The second quarter of 2017 has begun and the transaction outlook for the hotel industry appears to maintain the momentum of the past year, but with increasing selectivity from lenders.
“Across all real estate, everything feels fully baked and fully priced,” said Mathew Crosswy, principal at Atlanta-based Stonehill Strategic Capital.
Crosswy said they are now “rifle shooting” acquisition opportunities on the debt side, but he still is cautiously optimistic.
“We like to invest with a local entrepreneur with strategic insight,” he said. “That's why we're doing more ground-up or adaptive-reuse projects with a local sponsor that knows something we might not know.”
At Access Point Financial, chief operating officer Dilip Petigara said the company’s current underwriting fundamentals remain the same, at least so far: “We’re not changing our underwriting because of forecasts because we look at the local market and the demand drivers for that particular market. And we always consider the sponsorship and the experience of the hotel operator.”
Access Point is competitive in the secondary and tertiary markets, Petigara said. “Opportunities will be there in secondary markets and we will be able to pick those projects that make the most sense.”
Lenders are generally requiring debt yields in the 10-percent to 12-percent range for hospitality assets and with some transitional assets with strong future cash flow metrics coming inside of 10-percent debt yield, said Jonathan Martin, vice president, AEW Capital Management, a real-estate investment management firm.
“As with the slowing transaction marketplace, the hotel debt markets have been contracting somewhat as the industry is underwriting slower growth and a potential nearing of the end of the current lodging cycle,” Martin said.
Research analysts expect deal volume to maintain.
JLL expects total U.S. hotel real estate transactions in 2017 to reach approximately $29 billion, according to its fourth quarter 2016 “Lodging Investment Outlook.” This figure duplicates the volume recorded in 2016, but would represent an increase in activity if Anbang Insurance Group Company’s $6.5-billion acquisition of Strategic Hotels & Resorts in 2016 were excluded.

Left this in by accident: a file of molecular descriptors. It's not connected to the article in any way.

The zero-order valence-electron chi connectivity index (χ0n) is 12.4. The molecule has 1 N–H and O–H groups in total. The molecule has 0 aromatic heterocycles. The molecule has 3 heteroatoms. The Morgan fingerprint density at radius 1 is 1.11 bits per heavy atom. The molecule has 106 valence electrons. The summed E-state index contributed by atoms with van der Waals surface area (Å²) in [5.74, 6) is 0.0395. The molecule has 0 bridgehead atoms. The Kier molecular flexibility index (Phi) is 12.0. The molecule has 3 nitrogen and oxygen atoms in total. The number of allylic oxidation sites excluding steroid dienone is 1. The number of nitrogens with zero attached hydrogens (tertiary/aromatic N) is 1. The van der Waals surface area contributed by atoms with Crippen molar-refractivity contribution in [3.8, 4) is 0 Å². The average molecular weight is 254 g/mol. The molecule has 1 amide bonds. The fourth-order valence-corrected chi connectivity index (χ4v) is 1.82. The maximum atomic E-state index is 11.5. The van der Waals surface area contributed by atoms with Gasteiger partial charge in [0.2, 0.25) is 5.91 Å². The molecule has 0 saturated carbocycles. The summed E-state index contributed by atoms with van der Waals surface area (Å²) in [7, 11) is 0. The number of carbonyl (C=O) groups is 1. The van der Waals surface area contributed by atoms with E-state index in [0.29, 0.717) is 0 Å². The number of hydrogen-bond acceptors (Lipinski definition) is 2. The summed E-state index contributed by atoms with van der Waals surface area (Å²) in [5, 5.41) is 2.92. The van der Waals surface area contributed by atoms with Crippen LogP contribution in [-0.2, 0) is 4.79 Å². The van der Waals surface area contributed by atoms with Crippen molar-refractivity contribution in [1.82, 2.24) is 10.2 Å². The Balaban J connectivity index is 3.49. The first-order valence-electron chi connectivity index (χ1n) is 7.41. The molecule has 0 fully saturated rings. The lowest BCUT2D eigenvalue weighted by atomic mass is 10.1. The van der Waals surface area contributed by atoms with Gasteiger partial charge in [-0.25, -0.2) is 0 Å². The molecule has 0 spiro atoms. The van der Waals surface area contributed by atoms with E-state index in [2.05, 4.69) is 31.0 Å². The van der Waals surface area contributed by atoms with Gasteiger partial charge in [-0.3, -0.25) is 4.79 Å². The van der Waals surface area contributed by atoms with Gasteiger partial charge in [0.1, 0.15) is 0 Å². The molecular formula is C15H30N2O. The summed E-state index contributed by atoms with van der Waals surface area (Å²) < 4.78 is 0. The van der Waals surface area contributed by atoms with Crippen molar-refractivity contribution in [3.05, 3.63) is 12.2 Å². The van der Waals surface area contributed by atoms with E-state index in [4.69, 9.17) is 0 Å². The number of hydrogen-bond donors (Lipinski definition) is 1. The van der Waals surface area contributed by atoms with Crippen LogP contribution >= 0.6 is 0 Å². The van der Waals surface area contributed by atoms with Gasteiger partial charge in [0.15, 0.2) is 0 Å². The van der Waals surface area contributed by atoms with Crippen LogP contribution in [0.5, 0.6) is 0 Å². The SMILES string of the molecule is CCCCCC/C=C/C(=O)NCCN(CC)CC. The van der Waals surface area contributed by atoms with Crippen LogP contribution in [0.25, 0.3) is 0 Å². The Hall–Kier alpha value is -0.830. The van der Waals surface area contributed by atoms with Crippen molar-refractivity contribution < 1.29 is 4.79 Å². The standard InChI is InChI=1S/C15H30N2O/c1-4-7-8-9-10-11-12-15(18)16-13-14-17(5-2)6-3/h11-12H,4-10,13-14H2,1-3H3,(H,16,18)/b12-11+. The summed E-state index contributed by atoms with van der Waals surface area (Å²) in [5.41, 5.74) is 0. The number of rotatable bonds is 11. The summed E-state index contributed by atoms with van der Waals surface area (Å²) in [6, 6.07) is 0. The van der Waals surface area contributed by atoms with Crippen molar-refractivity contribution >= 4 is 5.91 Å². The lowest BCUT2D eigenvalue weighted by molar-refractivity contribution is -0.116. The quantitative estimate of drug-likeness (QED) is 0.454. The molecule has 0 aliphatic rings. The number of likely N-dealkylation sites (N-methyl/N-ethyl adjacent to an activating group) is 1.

Crosswy saw transaction volume momentum carrying through 2017, which puts a higher demand on debt. “We’re going to see [real estate investment trusts] begin to come back, but not like the market in 2015. [Commercial mortgage-backed securities] volume should also pick up in terms of volume. So volume will be up, but it’s still a fragile market compared to 2006 or 2007, but the good aspect is that banks will maintain underwriting and discipline.”
Public REITs represented 10 percent of the deal volume in 2015, but only 3 percent of the volume in 2016, according to JLL.
Martin said balance sheet lenders, life companies and CMBS lenders are all selectively back in the market: “With interest-rate increases, spreads have widened and lenders are being more select or conservative on the deals that they decide to do.”
The continuing maturation cycle of CMBS this year should contribute to the transaction volume, Crosswy said. “Up to 40 percent of CMBS debt will not eligible for CMBS again based on the current standards. That debt is undercapitalized and will need to recapitalize through sales or refinance and that will increase transaction volume.”
“Industry operating fundamentals are at peak levels and some of the public REITs have started to dip their toes back into the market, so we are expecting hotel values to at least stay flat over the coming year with possible value increases in certain markets,” Martin said. “Sellers have not had to capitulate on their pricing expectations due to strong fundamentals.”
Petigara said the anticipated Federal Reserve interest rate increases throughout 2017 should also cause values to stay flat. This will impact the borrower's leverage on the asset if valuations remain flat. If owners try to refinance something, they are not going to have the same growth forecast for the loan-to-value parameters.
“Banks and debt funds are the major sources of hotel debt and interest rates have increased significantly while proceeds are generally lower,” Martin said. “As a result, leveraged buyers need lower prices to achieve their return hurdles.”
Capitalization rates increased approximately 50 basis points in 2016, according to JLL. During 2017, cap rates should experience “moderate upward pressure” and should increase by 25 bps to 30 bps because the market has already factored in expected interest rate increases on going-in yields.
Some of the higher-risk deals are full-service resort hotels and other properties that are dependent on group demand, which is tapering off, according to Crosswy.
Risk is more dependent on the market conditions, rather than asset class, Petigara said of his underwriting.
“There is a risk associated with a convergence of supply and demand,” he said. “It would be a market where supply growth would impact the fundamentals.”